I just finished this desert fantasy tale by Saladin Ahmed ‘Throne of the Crescent Moon’. It’s a light fantasy in the Arabian Nights sense of the word. A tale that involves strange and monstrous creatures of magic, but also fun loving characters who parade their human foibles and idiosyncrasies. Doctor ADOULLA MAKHSLOOD is the central character, whose compassion and pride for his city become the focal point of the tale. An old ghul hunter at the end of his days, tired, burnt out, and yet still willing to fulfill a sense of honor and pride to protect the people of his city, Dhamsawaat. That to me is the core of the book, this old man’s love of his city and the need to protect it. He’s sacrificed years of existence from becoming a husband and living a normal existence because of this profession as a professional ghul hunter.
A ghul is one form of the Jinn (Arabic: جن, jinn), also Romanized as djinn or Anglicized as genies (with the more broad meaning of spirits or demons, depending on source), are supernatural creatures in early pre-Islamic Arabian and later Islamic mythology and theology. Like humans, they are created with fitra, born as believers, their surroundings then change them. Since jinn are neither innately evil nor innately good, Islam acknowledged spirits from other religions, it’s not a strictly Islamic concept; many cultures around the world (other than Abrahamic faiths) have a sense of supernatural creatures that falls within the description of the Jinn.
Beliefs in entities similar to the jinn are found throughout pre-Islamic Middle Eastern cultures. The ancient Sumerians believed in Pazuzu, a wind demon, who was shown with “a rather canine face with abnormally bulging eyes, a scaly body, a snake-headed penis, the talons of a bird and usually wings.” The ancient Babylonians believed in utukku, a class of demons which were believed to haunt remote wildernesses, graveyards, mountains, and the sea, all locations where jinn were later thought to reside. The Babylonians also believed in the Rabisu, a vampiric demon believed to leap out and attack travelers at unfrequented locations, similar to the post-Islamic ghūl, a specific kind of jinn whose name is etymologically related to that of the Sumerian galla, a class of Underworld demon. (see Jinn)
Adoulla’s sidekick apprentice Raseed, a dervish – a zealot of God seems too much a caricature to be real, and yet throughout novel he plays the role of swordsman and protector of Order. He’ll question his Master, Adoulla – who is always in the gray area of moral decisions – through the whole novel. The author, Ahmed, to be fair, shows this character at times wrestling with his strict religious heritage; but in the end Raseed is both bound to it, and imprisoned by its spiritual chains. I just didn’t like Raseed because of this rigid adherence, it seemed too inhuman and lacking in any form of empathy beyond his zealous religious habits and behaviours that bind his mind in a logics of do’s and don’ts of his religious Order’s legalistic structure. When presented with a chance at love and marriage he will eventually pass it by to keep pure in his religious vocation as a Dervish Monk. Even against his own heart and feelings. Not sure if the author was being critical or in admiration of such a devotion to a religious credo. And, yet we discover that the religious Order head is the very one who sent the Raseed to become an understudy of Adoulla. So maybe we’ll discover him changing in the future editions of this series, which I believe was originally published as a trilogy. I can’t find anything but dead links for that… so we hope it will be republished soon.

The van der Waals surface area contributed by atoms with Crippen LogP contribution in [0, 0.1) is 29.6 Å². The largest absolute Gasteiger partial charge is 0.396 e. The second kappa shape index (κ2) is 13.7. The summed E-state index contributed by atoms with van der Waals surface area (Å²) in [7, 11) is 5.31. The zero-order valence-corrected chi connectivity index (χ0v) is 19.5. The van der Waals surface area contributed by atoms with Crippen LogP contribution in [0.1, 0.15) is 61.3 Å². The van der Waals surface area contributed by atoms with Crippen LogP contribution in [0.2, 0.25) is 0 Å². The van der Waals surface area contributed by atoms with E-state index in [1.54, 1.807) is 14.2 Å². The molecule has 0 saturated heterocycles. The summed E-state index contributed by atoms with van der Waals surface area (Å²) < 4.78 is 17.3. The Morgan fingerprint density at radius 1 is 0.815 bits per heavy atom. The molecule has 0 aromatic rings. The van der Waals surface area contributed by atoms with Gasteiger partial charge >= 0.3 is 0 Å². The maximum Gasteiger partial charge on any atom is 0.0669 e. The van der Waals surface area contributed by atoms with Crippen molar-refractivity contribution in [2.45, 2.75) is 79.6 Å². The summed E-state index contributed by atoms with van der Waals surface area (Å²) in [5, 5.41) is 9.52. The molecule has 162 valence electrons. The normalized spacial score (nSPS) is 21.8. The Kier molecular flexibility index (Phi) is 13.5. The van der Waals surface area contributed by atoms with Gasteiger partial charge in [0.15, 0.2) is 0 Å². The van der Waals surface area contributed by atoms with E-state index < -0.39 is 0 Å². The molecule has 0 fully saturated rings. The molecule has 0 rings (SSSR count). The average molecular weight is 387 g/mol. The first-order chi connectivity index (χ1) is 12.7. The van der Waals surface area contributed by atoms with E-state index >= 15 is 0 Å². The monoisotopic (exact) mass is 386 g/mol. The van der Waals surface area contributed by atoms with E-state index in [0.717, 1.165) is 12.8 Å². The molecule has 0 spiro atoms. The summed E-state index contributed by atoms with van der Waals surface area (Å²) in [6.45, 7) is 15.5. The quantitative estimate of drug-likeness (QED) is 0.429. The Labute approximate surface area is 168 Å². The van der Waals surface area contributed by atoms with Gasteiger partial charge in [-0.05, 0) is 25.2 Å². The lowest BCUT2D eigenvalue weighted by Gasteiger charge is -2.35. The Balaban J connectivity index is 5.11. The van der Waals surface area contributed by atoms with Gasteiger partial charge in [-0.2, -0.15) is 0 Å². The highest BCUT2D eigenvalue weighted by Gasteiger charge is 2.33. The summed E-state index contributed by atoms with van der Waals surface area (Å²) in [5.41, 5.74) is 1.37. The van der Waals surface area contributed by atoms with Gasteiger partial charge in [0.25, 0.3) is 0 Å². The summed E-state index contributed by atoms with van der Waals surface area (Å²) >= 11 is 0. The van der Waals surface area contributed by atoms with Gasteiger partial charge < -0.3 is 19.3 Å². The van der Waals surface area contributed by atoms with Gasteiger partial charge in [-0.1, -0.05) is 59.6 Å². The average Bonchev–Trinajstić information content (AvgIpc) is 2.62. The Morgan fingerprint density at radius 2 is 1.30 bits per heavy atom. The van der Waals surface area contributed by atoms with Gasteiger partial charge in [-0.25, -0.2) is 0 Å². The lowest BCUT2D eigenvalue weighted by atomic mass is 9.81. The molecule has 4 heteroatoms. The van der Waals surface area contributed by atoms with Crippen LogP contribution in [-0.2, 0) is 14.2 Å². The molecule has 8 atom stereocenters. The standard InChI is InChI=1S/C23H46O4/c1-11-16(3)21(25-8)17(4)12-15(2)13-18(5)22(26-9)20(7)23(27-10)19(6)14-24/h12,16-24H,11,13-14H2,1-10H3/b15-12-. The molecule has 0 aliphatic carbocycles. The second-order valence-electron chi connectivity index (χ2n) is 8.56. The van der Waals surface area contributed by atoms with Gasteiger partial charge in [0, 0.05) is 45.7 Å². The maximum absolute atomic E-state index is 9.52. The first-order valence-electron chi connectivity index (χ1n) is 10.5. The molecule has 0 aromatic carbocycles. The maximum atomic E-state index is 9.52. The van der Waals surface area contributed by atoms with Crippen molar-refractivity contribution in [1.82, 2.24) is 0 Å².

DOCTOR ADOULLA MAKHSLOOD, the last real ghul hunter in the great city of Dhamsawaat, sighed as he read the lines. His own case, it seemed, was the opposite. He often felt tired of life, but he was not quite done with Dhamsawaat. After threescore and more years on God’s great earth, Adoulla found that his beloved birth city was one of the few things he was not tired of. The poetry of Ismi Shihab was another.
In the opening scenes we meet Adoulla and his friend Yehyah – a tea store owner. Here among other things we learn about the politics of the city of Dhamsawaat, where the King, a Usurper, is found to be both cruel and oppressive. We’re also informed of Pharaad Az Hammaz, the thief and “Falcon Prince”, a half-mad street thug who runs a Robin Hood underground in the city. Sadly his character is never completely filled out either, almost a cartoon image of a hero who in the end never quite measures up.
After his meeting with Yehyah Adoulla returns home to the Scholar Quarter, the poorest section of the city where he discovers that his old love’s nephew’s parents and siblings have been killed by some nasty ghuls. In the process of hunting these creatures down Adoulla is almost killed, but saved in the end by a strange creature of magic, a Lioness. We discover that this is no creature, but rather a young tribal girl Zamia Banu Laith Badawi who has not only lost her parents but her clan as well. She was the protector of her tribe, and was born with a special gift of shapeshifting. As Adoulla puts it: “I am a scholar of such phenomena and of their dark versions, girl. The lion-shape is a gift given to men by God through the Angels. ‘You true Badawi watch for the Angel-boon—mane of golden sun, claws of silver moon.’ The shape is known to me, and is nothing to fear.”
Adoulla, Raseed, and Zamia will team up for the rest of the novel to hunt down these ghuls and their shadow master – a dark magics sorcerer (“Gaunt Man”) and his companion, Mouw Awa. We’ll meet others along the way who will become helpers in this hunt, but I don’t want to spoil everything for the potential reader. So if this sounds interesting then by all means head out and get it!